Posted on: 11th July 2017 by Steve Walton
We first developed K-Maps back in 2003. Since then technology has moved on, so we’ve completely rewritten our K-Map software. This blog briefly describes what’s changed and how we’ve improved K-Maps from a technology point of view.
What is a K-Map?
In a climate of mergers and acquisitions and the inevitable restructuring this brings, it’s vitally important to safeguard your company’s knowledge. A K-Map (Knowledge Map) is a user friendly tool that enables you to do this.
We developed K-Maps to provide a structured approach to Knowledge Management. The K-Map process enables manufacturing companies to easily capture valuable knowledge. What’s more it’s accessible to the people who need it.
Part of K-Map is a suite of software that runs on your company’s servers. Alternatively, you can host it on a secure extra-net on your company’s behalf. This delivers a web front end onto the knowledge which you view through a browser.
Version 2 of the K-Map software
We developed the original K-Map software suite in 2003. This original version used Flash-based technology which was, at the time, the forefront of web innovation. Since then the computer environment has changed greatly and Flash is not now seen in quite the same light. In fact, tablets and smart phones do not support Flash, and Apple devices have blocked it!
Because of the above, we needed a new version of the K-Map interface. It had to be a version that would conform to modern web standards and modern browsers on a variety of devices.
The best way to meet these objectives was to rewrite the program using html 5 standards and techniques. This then gave us the opportunity to improve the K-Map software in other areas. Consequently, we identified two key areas for development; deployment and backup.
One way to make an improvement in both these areas was to change the database engine. The original K-Map software only worked with a Microsoft Access database. This is not really an ideal database for a web application. Therefore, we’ve written the new K-Map software so that the user can choose from a selection of database engines. These include MySQL, Microsoft SQL server, Oracle, PostgreSQL and MariaDB. However, the default database engine for the new K-Map software is MySQL.
One problem with backups on the original software was that local user content could go into in any local folder. This made the local user content difficult to identify for backup and difficult to restore.
In the new K-Map, we restrict the local user content to a specific folder. This way, once you back up this folder and any sub-folders, all the local user content gets backed up too. Furthermore, it’s possible to use remote content in the K-Map, but this doesn’t play a part in the backup process.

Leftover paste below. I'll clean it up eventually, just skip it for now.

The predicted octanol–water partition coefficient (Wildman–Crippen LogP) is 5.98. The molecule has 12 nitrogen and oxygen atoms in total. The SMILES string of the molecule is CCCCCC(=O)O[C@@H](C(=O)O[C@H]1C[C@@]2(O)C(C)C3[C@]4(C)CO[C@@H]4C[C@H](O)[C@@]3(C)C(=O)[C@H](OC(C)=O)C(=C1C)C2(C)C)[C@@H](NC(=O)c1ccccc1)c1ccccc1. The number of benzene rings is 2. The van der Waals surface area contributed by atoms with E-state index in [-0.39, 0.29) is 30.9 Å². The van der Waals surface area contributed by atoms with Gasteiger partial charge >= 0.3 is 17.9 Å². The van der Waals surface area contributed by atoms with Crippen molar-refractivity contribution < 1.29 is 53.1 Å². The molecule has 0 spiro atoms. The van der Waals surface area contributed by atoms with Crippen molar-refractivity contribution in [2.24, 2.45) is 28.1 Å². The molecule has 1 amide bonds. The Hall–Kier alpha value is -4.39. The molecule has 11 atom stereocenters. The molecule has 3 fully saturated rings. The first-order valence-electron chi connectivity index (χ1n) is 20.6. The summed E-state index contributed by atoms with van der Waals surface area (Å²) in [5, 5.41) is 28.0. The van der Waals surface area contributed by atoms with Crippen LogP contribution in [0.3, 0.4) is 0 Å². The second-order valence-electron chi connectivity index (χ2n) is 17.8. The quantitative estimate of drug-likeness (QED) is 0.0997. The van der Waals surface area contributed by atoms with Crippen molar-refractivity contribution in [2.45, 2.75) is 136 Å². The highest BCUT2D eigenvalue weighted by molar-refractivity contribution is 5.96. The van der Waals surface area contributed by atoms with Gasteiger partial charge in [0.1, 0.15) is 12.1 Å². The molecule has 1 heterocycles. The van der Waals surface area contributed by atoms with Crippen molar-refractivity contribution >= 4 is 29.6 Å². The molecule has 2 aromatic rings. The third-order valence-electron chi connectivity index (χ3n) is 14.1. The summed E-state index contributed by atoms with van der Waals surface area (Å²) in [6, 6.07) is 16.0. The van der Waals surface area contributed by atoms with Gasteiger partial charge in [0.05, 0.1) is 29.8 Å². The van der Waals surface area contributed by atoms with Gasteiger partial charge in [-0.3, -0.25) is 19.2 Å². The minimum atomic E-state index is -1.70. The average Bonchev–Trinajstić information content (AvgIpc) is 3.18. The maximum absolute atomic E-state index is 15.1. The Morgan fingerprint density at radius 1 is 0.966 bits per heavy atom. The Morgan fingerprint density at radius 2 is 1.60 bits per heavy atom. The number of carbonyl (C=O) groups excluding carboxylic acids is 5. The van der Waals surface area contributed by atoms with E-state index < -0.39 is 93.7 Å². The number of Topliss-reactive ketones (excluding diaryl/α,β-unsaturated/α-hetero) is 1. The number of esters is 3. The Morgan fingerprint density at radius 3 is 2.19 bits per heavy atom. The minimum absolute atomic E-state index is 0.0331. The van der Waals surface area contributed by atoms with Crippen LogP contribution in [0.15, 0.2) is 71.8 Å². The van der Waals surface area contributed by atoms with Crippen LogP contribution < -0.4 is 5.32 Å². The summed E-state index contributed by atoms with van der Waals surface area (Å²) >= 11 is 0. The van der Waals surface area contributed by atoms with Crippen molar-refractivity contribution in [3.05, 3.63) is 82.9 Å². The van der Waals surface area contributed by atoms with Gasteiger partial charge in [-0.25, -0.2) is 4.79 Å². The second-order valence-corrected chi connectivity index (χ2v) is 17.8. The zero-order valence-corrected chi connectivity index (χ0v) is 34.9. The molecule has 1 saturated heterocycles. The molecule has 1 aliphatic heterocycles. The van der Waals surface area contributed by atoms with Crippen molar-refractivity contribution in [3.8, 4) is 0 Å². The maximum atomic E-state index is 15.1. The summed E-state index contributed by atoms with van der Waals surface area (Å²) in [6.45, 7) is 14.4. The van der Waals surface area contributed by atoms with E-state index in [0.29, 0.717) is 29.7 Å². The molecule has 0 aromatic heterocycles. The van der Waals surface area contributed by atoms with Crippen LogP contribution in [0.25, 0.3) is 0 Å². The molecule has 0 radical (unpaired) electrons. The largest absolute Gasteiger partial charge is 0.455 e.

Deployment is another area that has changed greatly in recent years. We developed the original K-Map to be deployed on a Microsoft Intranet Information Server (IIS) inside a company’s Intranet. This was a perfectly reasonable way to deploy a web application, but it did lack flexibility. If your company’s web server is not IIS then it is a significant overhead to use IIS in addition to the company standard web server.
A big breakthrough in this area is the use of containers to isolate software packages and standardise installation and maintenance. Alongside the Cloud, the idea of software as a service means that there are many more deployment options for software packages. The new K-Map software is able to leverage these changes by using Docker.
Docker is one of the leading container standards and is widely supported. We supply the new K-Map software as a Docker image. This means the user can deploy the software locally on their own server but without the problems of having to buy, learn and support a potentially new web server software. Alternatively, the user can purchase Docker space on the internet and deploy the K-Map software from there. As a third deployment option, Innoval can provide Docker space to host the K-Map on behalf of our clients.
These upgrades to the K-Map software are evolutionary changes which bring the software up to date with the modern internet. Furthermore, these updates mean the user can view K-Maps on his/her tablet and smart phone. Future developments might radically modify the interface to adapt to the smaller screens on smart phones and take advantage of the multi touch user interface.
Finally, if you’d like to know more about our approach to Knowledge Management, or you have questions relating to the software we’ve developed, please get in touch.